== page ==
The devices indicate whether someone has recently used cannabis. But Canadian courts have not yet issued rulings on their use
OTTAWA — The federal government has approved a second device for police to test the saliva of drivers for recent cannabis use. The devices are a crucial — and controversial — tool in the government’s strategy to prevent drug-impaired driving.
Justice Minister David Lametti signed an order dated June 20, 2019, to approve the Abbott SoToxa for use in Canada. Notice of the order was posted Friday in the Canada Gazette. It comes nearly a year after approval of the first device, the Drager DrugTest 5000.
The saliva-testing devices do not claim to measure the impairment of a driver. Instead, they’re roadside screening devices that indicate whether someone has recently used cannabis. If the test shows recent use, the driver can be taken in for further testing that would form the basis for criminal charges.
“An oral fluid sample that tests positive would presumptively confirm the presence of the drug and, combined with other observations made by the police officer, may provide grounds for the investigation to proceed further, either by making a demand for a drug recognition evaluation or for a blood sample,” the government’s notice says.
Although the legislation allows for saliva-testing devices to also test for cocaine and methamphetamine, the SoToxa is only approved to test for THC, the psychoactive ingredient in cannabis.
Canadian courts have not yet issued rulings on the use of the devices. Lawyers specializing in impaired driving law have repeatedly warned they will challenge the reliability of the devices, arguing they don’t work well in cold weather and issue too many false positives. Lawyers argue the saliva tests often take longer than roadside breath tests, meaning drivers are detained without arrest for longer — a potential basis for a Charter challenge. Abbott says its SoToxa device takes less than five minutes to produce a test result.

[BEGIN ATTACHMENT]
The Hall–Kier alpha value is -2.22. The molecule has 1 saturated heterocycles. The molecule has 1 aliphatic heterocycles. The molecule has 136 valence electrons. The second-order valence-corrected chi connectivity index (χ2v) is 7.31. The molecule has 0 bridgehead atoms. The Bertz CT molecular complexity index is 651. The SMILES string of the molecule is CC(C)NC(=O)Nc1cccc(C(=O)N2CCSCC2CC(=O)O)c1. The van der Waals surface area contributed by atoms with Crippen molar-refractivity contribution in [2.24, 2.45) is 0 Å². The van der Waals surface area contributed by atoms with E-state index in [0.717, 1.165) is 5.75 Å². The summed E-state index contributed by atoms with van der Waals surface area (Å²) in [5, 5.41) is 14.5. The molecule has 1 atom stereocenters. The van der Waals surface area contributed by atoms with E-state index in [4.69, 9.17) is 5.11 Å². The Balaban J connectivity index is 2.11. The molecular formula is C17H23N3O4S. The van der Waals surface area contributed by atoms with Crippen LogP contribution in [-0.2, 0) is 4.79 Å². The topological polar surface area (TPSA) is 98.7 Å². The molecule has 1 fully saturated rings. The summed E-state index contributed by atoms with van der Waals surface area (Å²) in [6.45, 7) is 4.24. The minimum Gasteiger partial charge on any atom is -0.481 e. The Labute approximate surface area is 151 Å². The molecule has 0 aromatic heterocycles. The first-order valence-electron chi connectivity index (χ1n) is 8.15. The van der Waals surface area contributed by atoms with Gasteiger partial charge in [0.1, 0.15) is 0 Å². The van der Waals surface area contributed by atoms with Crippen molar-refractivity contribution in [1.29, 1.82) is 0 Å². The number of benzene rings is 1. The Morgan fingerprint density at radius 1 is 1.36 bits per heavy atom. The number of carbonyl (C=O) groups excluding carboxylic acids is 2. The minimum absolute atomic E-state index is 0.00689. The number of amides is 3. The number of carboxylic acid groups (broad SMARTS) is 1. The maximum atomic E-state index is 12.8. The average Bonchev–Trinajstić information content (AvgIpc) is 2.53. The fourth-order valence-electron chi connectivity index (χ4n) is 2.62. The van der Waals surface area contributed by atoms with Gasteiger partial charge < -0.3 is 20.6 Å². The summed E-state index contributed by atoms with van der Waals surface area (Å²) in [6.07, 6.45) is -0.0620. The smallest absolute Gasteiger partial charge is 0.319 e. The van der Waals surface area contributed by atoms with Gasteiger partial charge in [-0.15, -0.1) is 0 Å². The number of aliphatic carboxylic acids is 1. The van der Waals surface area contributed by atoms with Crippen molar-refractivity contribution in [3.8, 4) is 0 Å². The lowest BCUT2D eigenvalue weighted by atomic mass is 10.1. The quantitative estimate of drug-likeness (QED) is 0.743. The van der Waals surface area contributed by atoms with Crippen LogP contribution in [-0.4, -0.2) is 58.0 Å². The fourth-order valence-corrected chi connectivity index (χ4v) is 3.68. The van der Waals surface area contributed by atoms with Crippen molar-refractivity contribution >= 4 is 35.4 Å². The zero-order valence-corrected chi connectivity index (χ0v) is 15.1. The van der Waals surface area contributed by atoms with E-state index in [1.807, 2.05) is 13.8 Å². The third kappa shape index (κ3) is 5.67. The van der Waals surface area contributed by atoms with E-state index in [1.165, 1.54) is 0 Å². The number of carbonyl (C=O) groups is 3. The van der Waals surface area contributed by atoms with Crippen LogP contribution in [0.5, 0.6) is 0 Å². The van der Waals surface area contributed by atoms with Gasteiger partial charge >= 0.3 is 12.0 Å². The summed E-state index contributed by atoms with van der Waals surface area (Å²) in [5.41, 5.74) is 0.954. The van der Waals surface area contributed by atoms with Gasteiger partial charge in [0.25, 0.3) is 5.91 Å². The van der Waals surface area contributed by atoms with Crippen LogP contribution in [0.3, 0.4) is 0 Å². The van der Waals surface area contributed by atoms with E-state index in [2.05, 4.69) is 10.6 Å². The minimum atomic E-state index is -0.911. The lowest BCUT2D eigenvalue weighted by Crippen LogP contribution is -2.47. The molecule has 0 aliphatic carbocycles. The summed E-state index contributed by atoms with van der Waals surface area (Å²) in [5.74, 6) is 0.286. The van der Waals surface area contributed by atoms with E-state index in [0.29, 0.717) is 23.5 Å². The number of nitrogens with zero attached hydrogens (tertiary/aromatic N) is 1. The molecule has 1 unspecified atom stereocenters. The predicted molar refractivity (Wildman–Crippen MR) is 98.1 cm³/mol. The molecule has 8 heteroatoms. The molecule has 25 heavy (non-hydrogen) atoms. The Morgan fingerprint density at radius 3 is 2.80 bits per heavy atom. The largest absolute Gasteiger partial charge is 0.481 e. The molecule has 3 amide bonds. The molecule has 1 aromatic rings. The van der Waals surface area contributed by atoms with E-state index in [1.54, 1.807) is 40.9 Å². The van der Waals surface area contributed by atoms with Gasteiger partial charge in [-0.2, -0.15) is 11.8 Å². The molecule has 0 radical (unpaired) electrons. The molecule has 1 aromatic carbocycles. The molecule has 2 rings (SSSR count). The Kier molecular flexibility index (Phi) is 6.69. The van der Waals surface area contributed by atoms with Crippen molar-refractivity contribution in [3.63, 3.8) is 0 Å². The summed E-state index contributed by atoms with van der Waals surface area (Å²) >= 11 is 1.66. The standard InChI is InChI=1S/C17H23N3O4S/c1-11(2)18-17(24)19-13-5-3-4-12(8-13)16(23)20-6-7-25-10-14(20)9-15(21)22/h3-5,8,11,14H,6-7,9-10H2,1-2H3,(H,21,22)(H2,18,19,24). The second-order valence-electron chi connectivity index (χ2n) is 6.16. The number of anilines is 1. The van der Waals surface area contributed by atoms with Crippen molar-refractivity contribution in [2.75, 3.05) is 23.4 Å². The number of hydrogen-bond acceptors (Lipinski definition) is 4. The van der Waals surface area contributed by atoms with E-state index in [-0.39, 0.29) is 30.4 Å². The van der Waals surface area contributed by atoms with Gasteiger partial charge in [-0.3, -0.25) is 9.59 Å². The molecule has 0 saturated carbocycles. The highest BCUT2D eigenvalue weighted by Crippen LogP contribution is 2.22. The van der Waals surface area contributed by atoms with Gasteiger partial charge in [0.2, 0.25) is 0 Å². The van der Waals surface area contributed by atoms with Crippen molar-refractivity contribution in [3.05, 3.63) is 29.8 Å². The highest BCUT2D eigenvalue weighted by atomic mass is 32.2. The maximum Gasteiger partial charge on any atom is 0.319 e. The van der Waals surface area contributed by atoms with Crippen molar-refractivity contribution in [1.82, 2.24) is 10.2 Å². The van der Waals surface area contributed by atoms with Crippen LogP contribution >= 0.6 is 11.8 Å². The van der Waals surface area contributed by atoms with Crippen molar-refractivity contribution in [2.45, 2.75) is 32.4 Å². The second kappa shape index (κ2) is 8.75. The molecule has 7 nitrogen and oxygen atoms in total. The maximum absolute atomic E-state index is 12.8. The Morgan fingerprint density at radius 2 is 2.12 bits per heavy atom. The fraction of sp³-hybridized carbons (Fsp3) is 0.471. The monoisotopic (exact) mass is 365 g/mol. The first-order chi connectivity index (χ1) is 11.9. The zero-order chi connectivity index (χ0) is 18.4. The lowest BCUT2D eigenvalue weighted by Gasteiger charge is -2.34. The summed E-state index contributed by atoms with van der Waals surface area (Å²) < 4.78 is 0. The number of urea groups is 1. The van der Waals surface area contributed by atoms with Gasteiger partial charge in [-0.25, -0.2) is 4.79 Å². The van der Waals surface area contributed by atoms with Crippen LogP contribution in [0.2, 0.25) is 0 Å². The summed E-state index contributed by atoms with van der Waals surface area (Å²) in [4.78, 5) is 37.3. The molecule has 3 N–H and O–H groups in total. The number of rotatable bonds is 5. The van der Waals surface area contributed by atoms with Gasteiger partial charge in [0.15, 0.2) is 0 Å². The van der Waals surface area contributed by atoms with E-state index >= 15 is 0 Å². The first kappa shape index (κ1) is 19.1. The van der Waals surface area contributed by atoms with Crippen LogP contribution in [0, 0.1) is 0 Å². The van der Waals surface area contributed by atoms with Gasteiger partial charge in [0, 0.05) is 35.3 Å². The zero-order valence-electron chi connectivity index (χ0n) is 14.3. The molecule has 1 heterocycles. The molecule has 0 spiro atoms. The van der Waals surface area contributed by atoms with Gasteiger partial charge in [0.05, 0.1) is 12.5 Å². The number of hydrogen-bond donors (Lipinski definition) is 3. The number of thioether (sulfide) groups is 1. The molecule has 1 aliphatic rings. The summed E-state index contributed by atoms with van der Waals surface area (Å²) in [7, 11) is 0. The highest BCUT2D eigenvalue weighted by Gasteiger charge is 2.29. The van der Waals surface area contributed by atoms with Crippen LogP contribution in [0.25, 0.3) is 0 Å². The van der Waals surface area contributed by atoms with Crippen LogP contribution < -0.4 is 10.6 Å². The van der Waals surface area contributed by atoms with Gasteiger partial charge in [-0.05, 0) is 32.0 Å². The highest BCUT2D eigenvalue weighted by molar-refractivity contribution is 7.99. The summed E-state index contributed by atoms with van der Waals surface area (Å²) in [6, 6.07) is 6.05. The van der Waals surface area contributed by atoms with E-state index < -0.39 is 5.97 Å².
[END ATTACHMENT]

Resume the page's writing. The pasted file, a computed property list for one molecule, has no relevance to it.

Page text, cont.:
Some police forces have also expressed skepticism, and have held off on making large orders until they get a sense of how well the devices work in practice. But many police forces across the country have now ordered at least a few of the Drager devices to try out at checkstops and in regular traffic patrols, and it likely won’t be long until the courts have weighed in.
For a device to be approved for use by Canadian police, it has to first meet standards developed by a committee of the Canadian Society of Forensic Science. It then goes through a period of public consultation. Citing commercial sensitivities, neither the justice department nor the CSFS will comment on how many devices are being tested, or why it has taken so long for devices to be approved for use.
The SoToxa device received four submissions during its public consultation, according to the justice department’s summary.
“One respondent raised questions about the scientific evidence related to cannabis use and impairment and asked how approved drug screening equipment tests for recency of use,” the summary said. Another respondent “expressed concern that the proposed drug screening equipment does not measure an exact level of drug impairment and encouraged the Department of Justice not to support the approval of this technology.”